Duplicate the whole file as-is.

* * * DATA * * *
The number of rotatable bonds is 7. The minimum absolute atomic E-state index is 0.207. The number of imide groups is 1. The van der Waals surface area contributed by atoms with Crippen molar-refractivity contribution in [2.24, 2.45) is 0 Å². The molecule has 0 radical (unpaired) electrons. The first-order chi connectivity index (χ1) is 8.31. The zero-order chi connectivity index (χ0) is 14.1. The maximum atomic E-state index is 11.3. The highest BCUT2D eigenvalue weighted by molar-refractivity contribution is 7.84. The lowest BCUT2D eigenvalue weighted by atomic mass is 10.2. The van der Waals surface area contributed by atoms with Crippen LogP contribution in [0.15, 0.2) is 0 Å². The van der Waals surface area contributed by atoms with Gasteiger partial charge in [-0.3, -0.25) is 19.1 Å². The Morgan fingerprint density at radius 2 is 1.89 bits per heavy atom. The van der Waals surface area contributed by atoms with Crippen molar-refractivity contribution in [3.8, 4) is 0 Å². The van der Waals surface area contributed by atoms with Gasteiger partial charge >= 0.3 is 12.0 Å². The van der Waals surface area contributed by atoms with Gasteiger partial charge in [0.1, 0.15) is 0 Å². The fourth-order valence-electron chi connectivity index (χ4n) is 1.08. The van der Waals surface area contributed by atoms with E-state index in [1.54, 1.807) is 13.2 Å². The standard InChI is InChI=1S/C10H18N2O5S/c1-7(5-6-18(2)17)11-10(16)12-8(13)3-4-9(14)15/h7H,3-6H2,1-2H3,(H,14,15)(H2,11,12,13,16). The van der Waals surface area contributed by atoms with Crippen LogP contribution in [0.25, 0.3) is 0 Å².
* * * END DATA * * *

The number of rotatable bonds is 7. The minimum absolute atomic E-state index is 0.207. The number of imide groups is 1. The van der Waals surface area contributed by atoms with Crippen molar-refractivity contribution in [2.24, 2.45) is 0 Å². The molecule has 0 radical (unpaired) electrons. The first-order chi connectivity index (χ1) is 8.31. The zero-order chi connectivity index (χ0) is 14.1. The maximum atomic E-state index is 11.3. The highest BCUT2D eigenvalue weighted by molar-refractivity contribution is 7.84. The lowest BCUT2D eigenvalue weighted by atomic mass is 10.2. The van der Waals surface area contributed by atoms with Crippen LogP contribution in [0.15, 0.2) is 0 Å². The van der Waals surface area contributed by atoms with Gasteiger partial charge in [-0.3, -0.25) is 19.1 Å². The Morgan fingerprint density at radius 2 is 1.89 bits per heavy atom. The van der Waals surface area contributed by atoms with Crippen molar-refractivity contribution in [3.8, 4) is 0 Å². The van der Waals surface area contributed by atoms with Gasteiger partial charge >= 0.3 is 12.0 Å². The van der Waals surface area contributed by atoms with Gasteiger partial charge in [0.1, 0.15) is 0 Å². The fourth-order valence-electron chi connectivity index (χ4n) is 1.08. The van der Waals surface area contributed by atoms with E-state index in [1.54, 1.807) is 13.2 Å². The standard InChI is InChI=1S/C10H18N2O5S/c1-7(5-6-18(2)17)11-10(16)12-8(13)3-4-9(14)15/h7H,3-6H2,1-2H3,(H,14,15)(H2,11,12,13,16). The van der Waals surface area contributed by atoms with Crippen LogP contribution in [0.25, 0.3) is 0 Å².